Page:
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Three things the Atlanta Falcons must do at the trade deadline

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With the trade deadline looming, and the recent firing of their head coach and general manager, what steps should the Atlanta Falcons be taking to move the franchise forward in the post-Dan Quinn/Thomas Dimitroff era?

Restructure Matt Ryan and Julio Jones

It isn’t financially viable for the Falcons to trade the franchise’s top two assets and two players most franchises around the league would happily snap up. For instance, if Ryan was traded by the team the Falcons would be hit with just under $18 million dead money on the cap this year alone.

The fact that Ryan and Jones are likely to remain on the roster will make this a more appealing job to many than some of the other potential openings around the league. But the two stars’ contracts mean they aren’t going anywhere any time soon.

The other reason a restructure is necessary, is to create extra cap space for Atlanta’s incoming general manager and head coach to work with. Currently, the franchise has just under $2 million in cap space available this year, with only the 49ers having less cap room out of the remaining teams in the league. That lack of wiggle room is only likely to get more restrictive next year.

Explore the trade market for Keanu Neal and Alex Mack

I’ve already analysed the potential for trading Mack in a separate article. Finding a trade partner would save the Falcons $8 million in cap space, whilst just adding $2.5 million in dead money. In his 12th season, the former Cleveland Brown is unlikely to be around for the mini-rebuild the Dirty Birds need.


When looking at other potential ‘trade assets’ on the Falcons roster, there’s little to be had. Overall this is a pretty young roster, without lots of veterans on high priced contracts. Those veterans who are on expensive deals, are simply not tradeable without the team creating further financial restrictions for itself down the road.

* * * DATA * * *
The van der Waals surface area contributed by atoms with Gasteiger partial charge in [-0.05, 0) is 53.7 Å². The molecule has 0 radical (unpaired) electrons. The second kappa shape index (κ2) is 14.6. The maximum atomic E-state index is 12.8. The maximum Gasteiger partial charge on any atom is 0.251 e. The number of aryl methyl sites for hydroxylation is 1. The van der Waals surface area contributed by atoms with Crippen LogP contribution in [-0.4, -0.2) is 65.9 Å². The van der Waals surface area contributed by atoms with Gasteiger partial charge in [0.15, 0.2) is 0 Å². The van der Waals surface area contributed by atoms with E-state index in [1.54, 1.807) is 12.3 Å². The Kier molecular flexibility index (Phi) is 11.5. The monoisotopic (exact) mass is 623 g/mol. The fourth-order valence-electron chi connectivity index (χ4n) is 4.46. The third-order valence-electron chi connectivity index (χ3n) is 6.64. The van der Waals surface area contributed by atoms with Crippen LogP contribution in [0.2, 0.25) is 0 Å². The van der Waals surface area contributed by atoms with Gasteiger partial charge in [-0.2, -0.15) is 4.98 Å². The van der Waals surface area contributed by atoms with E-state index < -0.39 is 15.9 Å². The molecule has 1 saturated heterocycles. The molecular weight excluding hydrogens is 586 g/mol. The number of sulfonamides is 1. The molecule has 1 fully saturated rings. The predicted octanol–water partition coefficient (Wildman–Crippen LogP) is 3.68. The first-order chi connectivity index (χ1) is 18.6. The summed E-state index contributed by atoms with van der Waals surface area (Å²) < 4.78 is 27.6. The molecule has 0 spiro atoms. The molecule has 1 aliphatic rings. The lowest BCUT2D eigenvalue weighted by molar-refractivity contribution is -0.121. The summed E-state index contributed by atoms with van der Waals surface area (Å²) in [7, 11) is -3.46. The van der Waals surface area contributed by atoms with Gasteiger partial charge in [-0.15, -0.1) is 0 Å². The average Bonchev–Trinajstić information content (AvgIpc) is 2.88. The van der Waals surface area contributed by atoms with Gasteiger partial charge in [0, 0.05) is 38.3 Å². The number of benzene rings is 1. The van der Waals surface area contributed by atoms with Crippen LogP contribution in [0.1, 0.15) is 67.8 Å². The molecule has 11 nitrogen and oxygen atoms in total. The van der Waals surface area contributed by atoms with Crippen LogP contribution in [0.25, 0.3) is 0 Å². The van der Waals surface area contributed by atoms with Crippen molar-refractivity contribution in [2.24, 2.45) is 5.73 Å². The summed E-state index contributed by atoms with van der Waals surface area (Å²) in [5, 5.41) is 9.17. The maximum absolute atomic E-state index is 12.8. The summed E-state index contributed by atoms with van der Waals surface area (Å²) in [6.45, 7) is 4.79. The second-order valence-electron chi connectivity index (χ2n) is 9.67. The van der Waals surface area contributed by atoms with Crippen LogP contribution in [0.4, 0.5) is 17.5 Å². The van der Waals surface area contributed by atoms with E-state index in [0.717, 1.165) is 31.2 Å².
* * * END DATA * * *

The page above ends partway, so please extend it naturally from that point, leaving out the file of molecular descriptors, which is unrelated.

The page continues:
One potential candidate though is safety Keanu Neal. In reality, the team would probably prefer to keep the fifth year player and former first round pick, hence why they exercised his fifth year option earlier in 2020. Trading Neal though could save the franchise over $6 million in cap space. Whilst that may be a bitter pill to swallow for Falcons’ fans, its become clear the team has to improve the defense after dedicating plenty of its resources to the offense in previous seasons. If the team needs to shed some young talent, its best to do it at the safety position rather than in the front seven.

Accumulate draft picks ready for a first round trade up in 2021

Matt Ryan is still a top tier quarterback. He can still lead this franchise deep into the postseason with the requisite talent around him (including coaching staff). But he’s in his 13th season and has been the focal point of the team’s offense for a lot of years.

Atlanta still has a window of opportunity even with a mini rebuild, if they retain franchise cornerstones like Julio Jones, Calvin Ridley, Grady Jarrett and Jake Matthews. Getting an instant impact quarterback in the draft, particularly if the team ends up drafting early in the first round this year, is vital to maximise the talent still on the roster.

Currently, the Falcons have the 3rd overall pick. By the offseason, I would expect them to move further away from that as they have a much higher level of talent than teams like the Giants, Jets and Jaguars. But making even low level trades now could provide more capital for the team to manoeuvre into position to take the 2nd best QB available (if Trevor Lawrence declares for the draft).


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